Snow Flower and the Secret Fan is a brilliantly realistic journey back to an era of Chinese history that is as deeply moving as it is sorrowful. With the period detail and deep resonance of Memoirs of a Geisha, this lyrical and emotionally charged novel delves into one of the most mysterious of human relationships: female friendship.
Lily is haunted by memories–of who she once was, and of a person, long gone, who defined her existence. She has nothing but time now, as she recounts the tale of Snow Flower, and asks the gods for forgiveness.
In nineteenth-century China, when wives and daughters were foot-bound and lived in almost total seclusion, the women in one remote Hunan county developed their own secret code for communication: nu shu (“women’s writing”). Some girls were paired with laotongs, “old sames,” in emotional matches that lasted throughout their lives. They painted letters on fans, embroidered messages on handkerchiefs, and composed stories, thereby reaching out of their isolation to share their hopes, dreams, and accomplishments.
With the arrival of a silk fan on which Snow Flower has composed for Lily a poem of introduction in nu shu, their friendship is sealed and they become “old sames” at the tender age of seven. As the years pass, through famine and rebellion, they reflect upon their arranged marriages, loneliness, and the joys and tragedies of motherhood. The two find solace, developing a bond that keeps their spirits alive. But when a misunderstanding arises, their lifelong friendship suddenly threatens to tear apart.
Eye opening and an interesting read
I had heard of the practice of foot binding but until reading this book had thought it was just a traditional beauty custom like getting waxed might be to American women. It was shocking to discover the torture these little girls were put through and how deadly the practice was. Enlightening and often sad book.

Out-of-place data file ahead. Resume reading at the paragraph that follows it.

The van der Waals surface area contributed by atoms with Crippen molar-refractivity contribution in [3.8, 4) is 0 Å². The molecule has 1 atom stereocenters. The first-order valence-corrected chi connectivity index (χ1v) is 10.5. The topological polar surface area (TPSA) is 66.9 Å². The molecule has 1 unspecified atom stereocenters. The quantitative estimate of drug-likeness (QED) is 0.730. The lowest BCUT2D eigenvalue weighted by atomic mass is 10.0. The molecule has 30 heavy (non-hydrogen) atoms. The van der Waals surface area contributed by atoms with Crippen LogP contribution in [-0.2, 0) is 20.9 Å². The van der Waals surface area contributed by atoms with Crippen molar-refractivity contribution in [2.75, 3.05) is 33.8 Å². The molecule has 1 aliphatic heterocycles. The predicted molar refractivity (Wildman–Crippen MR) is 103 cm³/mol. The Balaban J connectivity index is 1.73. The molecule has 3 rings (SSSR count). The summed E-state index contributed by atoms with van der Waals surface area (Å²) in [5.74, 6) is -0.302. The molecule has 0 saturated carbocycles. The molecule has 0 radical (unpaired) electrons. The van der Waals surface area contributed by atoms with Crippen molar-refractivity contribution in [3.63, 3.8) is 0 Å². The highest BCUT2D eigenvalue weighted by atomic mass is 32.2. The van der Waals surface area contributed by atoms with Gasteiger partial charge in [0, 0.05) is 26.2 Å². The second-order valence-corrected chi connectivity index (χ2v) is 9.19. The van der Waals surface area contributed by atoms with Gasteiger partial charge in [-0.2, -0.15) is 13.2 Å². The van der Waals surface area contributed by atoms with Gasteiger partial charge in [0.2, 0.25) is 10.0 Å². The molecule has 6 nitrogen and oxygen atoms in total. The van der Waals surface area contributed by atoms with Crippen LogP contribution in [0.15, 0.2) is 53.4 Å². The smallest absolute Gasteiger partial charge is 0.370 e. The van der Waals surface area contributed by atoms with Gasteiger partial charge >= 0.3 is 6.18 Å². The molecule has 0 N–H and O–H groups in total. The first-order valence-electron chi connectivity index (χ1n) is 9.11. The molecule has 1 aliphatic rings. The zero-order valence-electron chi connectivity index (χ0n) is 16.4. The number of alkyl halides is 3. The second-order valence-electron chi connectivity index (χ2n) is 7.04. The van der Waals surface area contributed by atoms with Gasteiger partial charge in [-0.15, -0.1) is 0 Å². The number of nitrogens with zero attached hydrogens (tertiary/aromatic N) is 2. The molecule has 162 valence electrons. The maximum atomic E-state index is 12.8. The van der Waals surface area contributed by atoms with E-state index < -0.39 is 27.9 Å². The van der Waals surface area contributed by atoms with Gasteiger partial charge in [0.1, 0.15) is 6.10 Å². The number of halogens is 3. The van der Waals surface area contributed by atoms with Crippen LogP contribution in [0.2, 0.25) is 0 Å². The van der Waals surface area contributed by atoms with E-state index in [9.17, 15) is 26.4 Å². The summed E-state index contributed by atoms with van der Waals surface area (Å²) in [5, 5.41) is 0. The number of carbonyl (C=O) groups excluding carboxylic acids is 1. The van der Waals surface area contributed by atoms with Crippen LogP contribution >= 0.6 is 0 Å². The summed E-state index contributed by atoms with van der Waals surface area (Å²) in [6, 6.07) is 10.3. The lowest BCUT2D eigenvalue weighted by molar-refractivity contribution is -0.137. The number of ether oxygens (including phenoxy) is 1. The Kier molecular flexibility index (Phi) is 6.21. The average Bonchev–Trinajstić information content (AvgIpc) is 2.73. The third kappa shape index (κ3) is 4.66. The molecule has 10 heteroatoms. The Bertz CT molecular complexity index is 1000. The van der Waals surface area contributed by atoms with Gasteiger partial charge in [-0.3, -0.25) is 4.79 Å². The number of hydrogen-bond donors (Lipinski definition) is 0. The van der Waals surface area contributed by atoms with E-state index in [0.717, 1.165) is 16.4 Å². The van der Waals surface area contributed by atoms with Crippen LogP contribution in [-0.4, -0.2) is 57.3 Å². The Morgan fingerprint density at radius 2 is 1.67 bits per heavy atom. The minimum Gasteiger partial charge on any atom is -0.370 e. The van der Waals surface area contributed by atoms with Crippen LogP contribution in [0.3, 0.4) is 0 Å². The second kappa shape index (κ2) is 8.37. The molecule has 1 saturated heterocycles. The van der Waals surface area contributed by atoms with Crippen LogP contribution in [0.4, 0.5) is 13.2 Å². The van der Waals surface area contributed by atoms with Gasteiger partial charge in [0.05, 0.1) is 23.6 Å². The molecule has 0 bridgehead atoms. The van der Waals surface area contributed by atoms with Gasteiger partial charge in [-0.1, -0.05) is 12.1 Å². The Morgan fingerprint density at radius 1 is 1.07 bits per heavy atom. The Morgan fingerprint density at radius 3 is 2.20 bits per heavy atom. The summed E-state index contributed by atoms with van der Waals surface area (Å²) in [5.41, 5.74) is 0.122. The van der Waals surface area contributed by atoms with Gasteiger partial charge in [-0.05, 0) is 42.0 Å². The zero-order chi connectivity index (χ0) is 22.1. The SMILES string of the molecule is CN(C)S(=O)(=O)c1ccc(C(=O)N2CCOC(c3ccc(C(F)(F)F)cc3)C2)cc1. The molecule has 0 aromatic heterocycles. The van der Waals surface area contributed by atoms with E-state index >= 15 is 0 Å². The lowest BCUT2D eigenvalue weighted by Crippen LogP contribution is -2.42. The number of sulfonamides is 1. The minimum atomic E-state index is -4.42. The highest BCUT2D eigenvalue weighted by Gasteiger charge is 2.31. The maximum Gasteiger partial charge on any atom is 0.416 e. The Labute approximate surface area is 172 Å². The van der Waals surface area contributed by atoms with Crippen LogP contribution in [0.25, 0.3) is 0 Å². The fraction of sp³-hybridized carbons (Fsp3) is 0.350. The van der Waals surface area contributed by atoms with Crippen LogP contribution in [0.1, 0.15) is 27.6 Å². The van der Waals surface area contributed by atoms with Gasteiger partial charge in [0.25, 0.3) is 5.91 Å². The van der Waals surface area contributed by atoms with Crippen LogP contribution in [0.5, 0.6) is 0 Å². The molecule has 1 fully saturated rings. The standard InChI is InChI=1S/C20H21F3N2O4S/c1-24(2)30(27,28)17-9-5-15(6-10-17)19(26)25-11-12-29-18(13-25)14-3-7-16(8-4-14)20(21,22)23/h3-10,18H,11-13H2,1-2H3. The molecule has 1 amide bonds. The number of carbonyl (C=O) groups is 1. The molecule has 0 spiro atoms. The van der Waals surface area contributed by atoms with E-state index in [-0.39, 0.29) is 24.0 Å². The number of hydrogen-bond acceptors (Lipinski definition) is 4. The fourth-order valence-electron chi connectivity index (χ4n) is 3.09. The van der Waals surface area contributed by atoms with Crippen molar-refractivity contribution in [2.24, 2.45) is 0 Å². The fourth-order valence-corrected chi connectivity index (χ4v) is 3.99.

So Much for the Preview
Ok seriously iTunes! Sometimes your previews for audiobooks is spot on. But not for this book, How can I tell what the book will be like if over 50 percent of the preview is of MUSIC and not the book? Could you please give a better preview.
Interesting book but overly dramatic reading
I found the story very interesting and the prose beautifully written, but the narrator's cheesy, melodramatic voice was quite distracting. I was not a big fan at all. But as for the book itself, the story of Lily and Snow Flower is a lovely one of two women who are contractually bound together as young girls to be "Old Sames," or dearest friends, for their entire lives. Over the years they grow up, get married, have children, and endure life's hardships, sometimes visiting with each other and often writing letters in a secret women's language called nu shu. This is not a particularly fast-paced novel but still has enough action to keep one engaged, and there is a great deal of fascinating detail about Chinese culture in the Nineteenth Century. I enjoyed the book and would have given it a higher rating if not for the narrator.